her lawyer told her that is probably not an option because of a clause the Food and Drug Administration has written into its policy on what kinds of standards medical devices like hers must meet. Because the defibrillator passed the FDA’s tests and was deemed safe, the company that made it may be immune from legal action.
Since 2005, lawsuit limits like the one protecting Medtronic and other manufacturers have been included in dozens of agency rules covering everything from drugs to car parts, shielding them from consumer suits if their products are approved by federal agencies. And it has often been done at the behest of the White House, critics say, with little input from Congress.
That has prompted a debate over whether the unprecedented increase in benefits granted to product makers is fair to consumers or even constitutional.
The same impulse that shields telecom companies from having to explain why they were allowed to break the law of the land without repercussion1 created this clause. If your widget causes harm, you should have to pay the consequence. The FDA is so corrupted that having one’s widget deemed safe might be as simple as taking an FDA official out to a strip club, or promising a salaried position when the FDA official resigns. Despicable.
Consumer advocates and some law professors argue that the anti-lawsuit clauses undermine consumers’ rights and make it difficult to hold businesses accountable for faulty products. And they say the federal government should not be blocking lawsuits that are permitted by individual states.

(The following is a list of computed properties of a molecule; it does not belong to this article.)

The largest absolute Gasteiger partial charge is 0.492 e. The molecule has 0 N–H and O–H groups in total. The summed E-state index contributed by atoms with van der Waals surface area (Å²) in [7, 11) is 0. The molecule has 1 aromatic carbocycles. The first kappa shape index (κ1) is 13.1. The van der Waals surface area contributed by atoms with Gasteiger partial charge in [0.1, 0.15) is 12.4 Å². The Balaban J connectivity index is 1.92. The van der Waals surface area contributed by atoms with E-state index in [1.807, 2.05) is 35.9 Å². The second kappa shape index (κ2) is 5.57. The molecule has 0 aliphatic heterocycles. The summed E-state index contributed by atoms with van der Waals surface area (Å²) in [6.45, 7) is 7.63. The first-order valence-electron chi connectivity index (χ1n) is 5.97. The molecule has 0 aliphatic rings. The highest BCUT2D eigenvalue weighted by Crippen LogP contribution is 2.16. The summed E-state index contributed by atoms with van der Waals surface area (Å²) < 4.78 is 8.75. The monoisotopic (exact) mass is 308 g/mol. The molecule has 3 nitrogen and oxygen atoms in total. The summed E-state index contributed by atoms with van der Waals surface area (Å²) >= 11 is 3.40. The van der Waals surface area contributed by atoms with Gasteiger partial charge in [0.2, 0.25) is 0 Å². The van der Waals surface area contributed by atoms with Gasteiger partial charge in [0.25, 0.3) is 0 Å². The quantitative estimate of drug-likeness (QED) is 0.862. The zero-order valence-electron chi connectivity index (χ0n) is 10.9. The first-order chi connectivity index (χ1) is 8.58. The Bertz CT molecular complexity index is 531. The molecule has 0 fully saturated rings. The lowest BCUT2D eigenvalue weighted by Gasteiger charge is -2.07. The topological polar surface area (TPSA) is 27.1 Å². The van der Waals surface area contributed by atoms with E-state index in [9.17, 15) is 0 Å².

“I’ve been here since the second Reagan administration, and I’ve never seen anything like this,” said Michael Bird, federal affairs counsel for the National Conference of State Legislatures. “This is not what the framers of the Constitution had in mind.”
An example of this arose in 2006, when a Consumer Product Safety Commission regulation on flame-retardant mattresses limited the ability of consumers to win cases under state laws if their mattresses caught on fire.
Around that time, the FDA approved a rule on drug labeling that included a similar clause. That year, parents whose son killed himself while taking the antidepressant Paxil sued maker GlaxoSmithKline for failing to disclose that Paxil increases suicide risk. They lost their case because, the judge wrote, “federal law pre-empts plaintiffs’ instant action.”
Some complain that the Bush administration pushed these regulations through the federal agencies it controls instead of trying to move them through Congress. Passing a bill requires hearings and public debate, while an agency often can change its rules with little fanfare.
In 2007, the National Highway Traffic Safety Administration began including lawsuit-protection language in its rules on door locks, safety restraints and crash protection for cars. Now NHTSA may insert such a clause in proposed standards on how strong a car’s roof must be to prevent injuries from rollovers.